For the last several weeks, I’ve been discussing what I like to call the Three Questions. These are the questions that each one of us is asking of one another. Our families ask. Our clients ask. Those that we lead in business and those who lead us are asking. And we’re asking the same questions right back.
So far, we’ve addressed the first two questions:
Question #1 – “Can I Trust You?”
Question #2 – “Do You Understand Me?”
If you missed the earlier posts for these, you can catch up here:
The Three Questions – Part Three
The Three Questions – Part Two
The Three Questions – Part One
Now for the final piece to the puzzle, Question #3.
Question #3: “Can You Help Me?”
This is where the rubber meets the road. All three questions are important, and they are all in some ways interrelated. But it’s important to note that getting satisfactory answers to only two out of the three questions won’t always get you to where you want to be. For example, if you are in sales, you can demonstrate trustworthiness and understanding (Questions #1 and #2), but listening skills and compassion and clarity will only take you so far. If your potential client simply doesn’t need your product, than you’ve failed to address Question #3.
So, how can we all prepare for a successful response to the question, “Can You Help Me?” This is where The Seven C’s of Connecting come back into the picture.
The Seven C’s of Connecting #6: Competency
There’s just no substitute for being competent. If you’re not a relative subject matter expert in what you are offering, the confidence that the other party feels in your ability to help them and serve their needs is simply reduced. For example, I can be the kindest, most compassionate and understanding auto mechanic you will ever know. I may listen to you describe the issues you are having with your car, show empathy and demonstrate understanding. But the simple fact is that I know absolutely nothing about how to fix your car. Because I don’t have that skill set, I’m not competent for what you need me for.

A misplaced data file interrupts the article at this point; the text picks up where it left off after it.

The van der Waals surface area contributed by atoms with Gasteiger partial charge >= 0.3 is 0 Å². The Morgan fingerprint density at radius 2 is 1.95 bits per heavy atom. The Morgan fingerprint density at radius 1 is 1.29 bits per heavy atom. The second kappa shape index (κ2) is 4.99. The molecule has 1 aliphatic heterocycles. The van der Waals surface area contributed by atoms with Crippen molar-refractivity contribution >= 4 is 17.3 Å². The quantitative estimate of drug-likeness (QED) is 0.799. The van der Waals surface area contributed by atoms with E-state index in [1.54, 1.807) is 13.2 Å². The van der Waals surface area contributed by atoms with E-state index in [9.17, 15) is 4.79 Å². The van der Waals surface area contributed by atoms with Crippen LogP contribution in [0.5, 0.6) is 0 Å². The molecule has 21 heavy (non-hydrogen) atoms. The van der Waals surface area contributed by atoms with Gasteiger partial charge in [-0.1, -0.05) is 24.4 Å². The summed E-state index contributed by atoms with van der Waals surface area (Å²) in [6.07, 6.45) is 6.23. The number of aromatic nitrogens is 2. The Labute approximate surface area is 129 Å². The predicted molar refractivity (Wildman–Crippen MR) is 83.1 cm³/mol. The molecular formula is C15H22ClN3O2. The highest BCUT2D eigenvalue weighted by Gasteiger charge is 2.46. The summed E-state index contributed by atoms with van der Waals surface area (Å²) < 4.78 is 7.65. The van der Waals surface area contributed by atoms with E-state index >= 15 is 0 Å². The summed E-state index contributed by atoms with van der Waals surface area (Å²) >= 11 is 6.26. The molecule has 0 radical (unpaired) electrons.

So, how does one become competent? It starts by being proactive. You may recall in my last post I mentioned that Habit #6 in Stephen R. Covey’s The 7 Habits of Highly Effective People is “Seek First to Understand, Then to Be Understood.” But what is Habit #1 in this worldwide bestselling roadmap for success? Be Proactive.
Be proactive. You have to take initiative. The only way to ultimately develop and demonstrate true competency is to deliberately decide to do what others won’t. This may mean reading a personal development book instead of watching television. It may mean attending a seminar in your chosen field instead of heading to the beach on a sunny Saturday. It may mean taking an expert in your field to lunch and asking a ton of questions. Do enough of those types of activities with some degree of repetition and you’re well on your way to knowing more about your chosen field than 90% of your competition.
That’s the coolest thing about success principles and developing competency. The road map is out there. Success leaves clues. In fact, there aren’t really any new secrets to success. Jim Rohn used to say, “Beware of someone trying to sell you new antiques.” What a great way to phrase the obvious. Why should we be wary of someone trying to pawn “new” antiques on us? The obvious answer is because antiques by definition are old.
Success principles are the same. So take the classes. Read the books. Practice connecting and communicating with others. Find experts in your field and shadow them as much as you can. Ask them questions and listen carefully to their answers. Soon you will be one of them.
The Seven C’s of Connecting #7: Contribution